EO: Did your motivations for curating artworks, shows, reviews, changed along time passing, and what is the path you see if you look backwards?
KA: My motivations did not change at any point since my curatorial approach is still empirical, reflective, and interventional. A good curator provides continually information, connections, and even contrasts to understand what makes art relevant today, and not only reflects meaning but contribute to debates and new understadings. Furthermore, I'm always interested in learning to illuminate the extra-verbal dimensions of curatorial work and the sociology of affordances. Looking backwards, I've tried on my small scale to respond to the contemporary society as it changes, contribute to art-historical discourse with new thoughts and ideas, participate in the dismantling of prejudice, the discovery of individual and common opportunities previously unnoticed.
EO: You have been invited to look into the archive of 20 years activity of Pixelache organisation. What is your relation with archives in general and with digital archives in particular?
KA: Traditionally, archives are contemporary records created by individuals and organisations as they go about their business and therefore provide a direct window on past events. There are many varieties of archives, and they are for life and for living. I regularly identify appropriate archives for my research. Moreover, I'm fascinated by the record keepers who ensure the long-term physical survival and intellectual integrity of the archive as custodians of society's memory. In 1994, Jacques Derrida delivered his "Archive Fever" lecture at the Freud Museum, and its subsequent publication. Within dialogues around this work it is frequently cited as the catalyst for a turn to the archive within the humanities. Derrida deftly guides us through an extended meditation on remembrance, religion, time, and technology - fruitfully occasioned by a deconstructive analysis of the notion of archiving. Digitization obviously enables the researcher to view materials without visiting the archives in person. The internet is absolutely changing the archive. New digital archives can generate, crowdsource, and share specific and previously unrecorded experiences in an official way. I think new digital databases have greater reach and impact than traditional archives. Online projects are being used to tell new stories, make information and perspectives accessible, connect and create communities, and to process old histories in new ways.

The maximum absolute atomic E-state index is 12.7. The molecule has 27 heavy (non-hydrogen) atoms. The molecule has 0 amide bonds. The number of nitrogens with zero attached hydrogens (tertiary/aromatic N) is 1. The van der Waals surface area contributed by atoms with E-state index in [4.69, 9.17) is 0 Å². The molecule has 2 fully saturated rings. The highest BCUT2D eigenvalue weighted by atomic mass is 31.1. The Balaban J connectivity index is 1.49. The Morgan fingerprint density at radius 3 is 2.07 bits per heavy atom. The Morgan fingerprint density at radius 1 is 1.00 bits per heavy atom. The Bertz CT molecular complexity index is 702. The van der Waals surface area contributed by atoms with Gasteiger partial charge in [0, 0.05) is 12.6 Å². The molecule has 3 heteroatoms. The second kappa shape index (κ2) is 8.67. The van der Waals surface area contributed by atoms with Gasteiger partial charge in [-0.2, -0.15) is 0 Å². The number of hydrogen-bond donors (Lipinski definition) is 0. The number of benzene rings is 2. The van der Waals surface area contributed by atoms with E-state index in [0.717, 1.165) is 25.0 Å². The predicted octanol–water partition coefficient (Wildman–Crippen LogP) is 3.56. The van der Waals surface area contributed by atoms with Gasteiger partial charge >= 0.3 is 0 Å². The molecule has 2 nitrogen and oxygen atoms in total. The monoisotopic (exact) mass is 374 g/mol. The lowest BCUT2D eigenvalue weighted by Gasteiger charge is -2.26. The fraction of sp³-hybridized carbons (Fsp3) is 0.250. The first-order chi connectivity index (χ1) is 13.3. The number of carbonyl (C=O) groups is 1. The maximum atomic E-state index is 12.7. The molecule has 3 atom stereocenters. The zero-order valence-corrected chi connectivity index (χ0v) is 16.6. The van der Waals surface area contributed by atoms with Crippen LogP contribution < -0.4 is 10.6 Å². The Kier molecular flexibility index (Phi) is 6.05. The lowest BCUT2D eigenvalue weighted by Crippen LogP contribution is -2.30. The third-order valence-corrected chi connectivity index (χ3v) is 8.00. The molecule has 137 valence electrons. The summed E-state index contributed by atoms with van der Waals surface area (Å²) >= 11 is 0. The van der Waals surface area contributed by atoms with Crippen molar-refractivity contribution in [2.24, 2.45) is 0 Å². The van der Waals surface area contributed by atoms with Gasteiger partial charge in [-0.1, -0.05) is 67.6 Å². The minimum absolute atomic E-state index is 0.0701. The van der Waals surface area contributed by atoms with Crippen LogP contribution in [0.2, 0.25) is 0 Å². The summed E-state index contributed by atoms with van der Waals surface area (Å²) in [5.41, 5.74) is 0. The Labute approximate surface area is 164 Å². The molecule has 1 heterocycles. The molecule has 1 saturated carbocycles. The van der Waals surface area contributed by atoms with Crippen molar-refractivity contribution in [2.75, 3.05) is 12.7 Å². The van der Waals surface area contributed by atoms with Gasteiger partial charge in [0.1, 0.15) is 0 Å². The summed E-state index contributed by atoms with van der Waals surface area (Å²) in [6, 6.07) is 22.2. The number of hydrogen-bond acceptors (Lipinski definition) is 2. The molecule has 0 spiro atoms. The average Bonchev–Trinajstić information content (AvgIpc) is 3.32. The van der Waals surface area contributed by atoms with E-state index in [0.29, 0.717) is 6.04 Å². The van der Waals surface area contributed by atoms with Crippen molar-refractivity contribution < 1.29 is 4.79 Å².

Monica de Miranda, Beauty, 2018, courtesy the artist.
EO: Can you give us a tiny teaser of what you found out so far researching Pixelache archive?
KA: I've found that Pixelache acts as a spatial unification agent between human behavior, environment, music, new media, architecture, technology and communication, associated to diversity of living systems. Additionally, the Pixelache festival's uniqueness is ethical interconnection doing well for the community, finding solutions in main topics of contemporary problems related to economy building circumstances that evolve society and economy sustainability.
EO: What is the next project you are involved in?
KA: I'm currently co-writing a socio-ethical project about insurgent invisibility in contemporary art. Actually, the project strives to create a transversal relationship between international artists from various territories and minorities by including semiotics of the refusal of identity against all forms of domination and destruction.
TIME is Love Screening - 11th edition, Ex-New Contemporary Art Centre, Sulbiate (Italy), 2018, courtesy Ex-New.